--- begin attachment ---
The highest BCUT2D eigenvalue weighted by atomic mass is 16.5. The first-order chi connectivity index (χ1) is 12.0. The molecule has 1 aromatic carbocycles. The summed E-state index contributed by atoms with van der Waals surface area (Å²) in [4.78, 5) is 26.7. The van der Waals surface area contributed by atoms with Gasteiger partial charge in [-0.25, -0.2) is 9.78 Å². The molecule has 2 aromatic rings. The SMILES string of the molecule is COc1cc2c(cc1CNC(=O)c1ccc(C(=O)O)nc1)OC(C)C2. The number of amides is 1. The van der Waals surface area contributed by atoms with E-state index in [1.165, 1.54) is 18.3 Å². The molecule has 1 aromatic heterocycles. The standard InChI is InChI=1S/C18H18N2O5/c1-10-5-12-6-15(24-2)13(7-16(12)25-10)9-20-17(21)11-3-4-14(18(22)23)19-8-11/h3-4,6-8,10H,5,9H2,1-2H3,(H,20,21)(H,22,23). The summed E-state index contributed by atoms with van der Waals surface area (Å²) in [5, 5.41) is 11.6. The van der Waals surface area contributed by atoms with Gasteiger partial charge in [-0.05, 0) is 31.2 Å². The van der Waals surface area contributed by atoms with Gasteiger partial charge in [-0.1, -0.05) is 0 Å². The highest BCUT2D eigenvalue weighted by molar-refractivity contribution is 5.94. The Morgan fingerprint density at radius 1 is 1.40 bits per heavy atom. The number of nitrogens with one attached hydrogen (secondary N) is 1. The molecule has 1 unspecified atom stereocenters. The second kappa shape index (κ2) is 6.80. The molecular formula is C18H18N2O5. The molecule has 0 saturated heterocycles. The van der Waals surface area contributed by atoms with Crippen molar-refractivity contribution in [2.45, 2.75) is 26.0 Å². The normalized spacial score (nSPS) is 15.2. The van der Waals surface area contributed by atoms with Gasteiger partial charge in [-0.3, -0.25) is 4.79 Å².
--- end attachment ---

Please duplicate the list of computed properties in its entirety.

The highest BCUT2D eigenvalue weighted by atomic mass is 16.5. The first-order chi connectivity index (χ1) is 12.0. The molecule has 1 aromatic carbocycles. The summed E-state index contributed by atoms with van der Waals surface area (Å²) in [4.78, 5) is 26.7. The van der Waals surface area contributed by atoms with Gasteiger partial charge in [-0.25, -0.2) is 9.78 Å². The molecule has 2 aromatic rings. The SMILES string of the molecule is COc1cc2c(cc1CNC(=O)c1ccc(C(=O)O)nc1)OC(C)C2. The number of amides is 1. The van der Waals surface area contributed by atoms with E-state index in [1.165, 1.54) is 18.3 Å². The molecule has 1 aromatic heterocycles. The standard InChI is InChI=1S/C18H18N2O5/c1-10-5-12-6-15(24-2)13(7-16(12)25-10)9-20-17(21)11-3-4-14(18(22)23)19-8-11/h3-4,6-8,10H,5,9H2,1-2H3,(H,20,21)(H,22,23). The summed E-state index contributed by atoms with van der Waals surface area (Å²) in [5, 5.41) is 11.6. The van der Waals surface area contributed by atoms with Gasteiger partial charge in [-0.05, 0) is 31.2 Å². The van der Waals surface area contributed by atoms with Gasteiger partial charge in [-0.1, -0.05) is 0 Å². The highest BCUT2D eigenvalue weighted by molar-refractivity contribution is 5.94. The Morgan fingerprint density at radius 1 is 1.40 bits per heavy atom. The number of nitrogens with one attached hydrogen (secondary N) is 1. The molecule has 1 unspecified atom stereocenters. The second kappa shape index (κ2) is 6.80. The molecular formula is C18H18N2O5. The molecule has 0 saturated heterocycles. The van der Waals surface area contributed by atoms with Crippen molar-refractivity contribution in [2.45, 2.75) is 26.0 Å². The normalized spacial score (nSPS) is 15.2. The van der Waals surface area contributed by atoms with Gasteiger partial charge in [-0.3, -0.25) is 4.79 Å².